Sunday, March 26, 2006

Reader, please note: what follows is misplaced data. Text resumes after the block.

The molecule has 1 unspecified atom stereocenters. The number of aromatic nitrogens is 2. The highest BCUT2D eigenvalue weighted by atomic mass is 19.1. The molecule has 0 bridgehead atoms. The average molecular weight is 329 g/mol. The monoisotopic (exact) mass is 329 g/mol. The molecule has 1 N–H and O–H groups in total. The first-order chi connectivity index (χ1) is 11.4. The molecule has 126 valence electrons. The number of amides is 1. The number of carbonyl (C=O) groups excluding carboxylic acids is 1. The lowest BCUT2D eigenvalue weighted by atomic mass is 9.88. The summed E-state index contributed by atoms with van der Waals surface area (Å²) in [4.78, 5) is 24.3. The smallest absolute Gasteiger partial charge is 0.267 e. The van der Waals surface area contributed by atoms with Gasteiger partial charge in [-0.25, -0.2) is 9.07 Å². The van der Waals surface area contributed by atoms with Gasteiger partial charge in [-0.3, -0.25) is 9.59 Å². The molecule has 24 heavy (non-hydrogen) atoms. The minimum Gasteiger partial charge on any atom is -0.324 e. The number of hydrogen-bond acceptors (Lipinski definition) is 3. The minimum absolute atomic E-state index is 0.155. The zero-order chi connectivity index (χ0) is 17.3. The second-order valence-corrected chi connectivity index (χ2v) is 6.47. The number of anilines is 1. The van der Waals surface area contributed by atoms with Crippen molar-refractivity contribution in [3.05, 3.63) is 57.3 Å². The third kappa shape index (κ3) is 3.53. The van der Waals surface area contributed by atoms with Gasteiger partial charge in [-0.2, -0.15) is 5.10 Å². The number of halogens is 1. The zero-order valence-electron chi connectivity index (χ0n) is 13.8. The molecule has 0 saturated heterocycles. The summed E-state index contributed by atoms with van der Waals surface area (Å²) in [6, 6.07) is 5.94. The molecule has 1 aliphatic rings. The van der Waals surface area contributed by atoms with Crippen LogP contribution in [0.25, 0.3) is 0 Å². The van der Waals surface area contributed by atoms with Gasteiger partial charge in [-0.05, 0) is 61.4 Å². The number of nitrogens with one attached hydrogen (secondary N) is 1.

Two minds think about the same problem with the same data. One catches the essential key to solution and the other does not. Why? Because one is more intelligent than the other? Some perverse cleverness or fertility that goes off in dazzling disregard of fact? No. Thought controlled by the necessities of the case. Random and heterogeneous analogies cause thought to drift through various associations. The less random and heterogenous they are, the more necessary they become.The universal connection discovered should be the right one. Newton, in contemplating planets and apples, must light on the concept of falling as leading to the force he seeks. Darwin must select from people and racehorses the feature that is essential to improvement of the type. The suggestion of an undiscovered star must come to Leverrier. Shakespeare must be carried, with or without analogies, to the last speech of Othello. All of these things are explainable in only one way. The ideal order which their thinking tries to realize has produced something new in them.The issue begins to form in their minds, parts or aspects are connected, hidden affinities come to light, not because they wanted it, but because they went beyond more people in recognizing a necessity that is within us and also beyond us.The ability to use analogies to pass quickly from one topic to another is an expression of logic itself. The eye that can trace the lines of necessity and single out the relevant from the more common irrelevant associations is guided by the invisible purpose of ideal rationality. The influence of ideal rationality is felt stronger in some minds rather than others. Ideal rationality organizes the chaos of experience into fixed categories. In inquiring minds these categories form themselves more readily and in closer alignment, as logic gains control and prepares to create a new synthesis.

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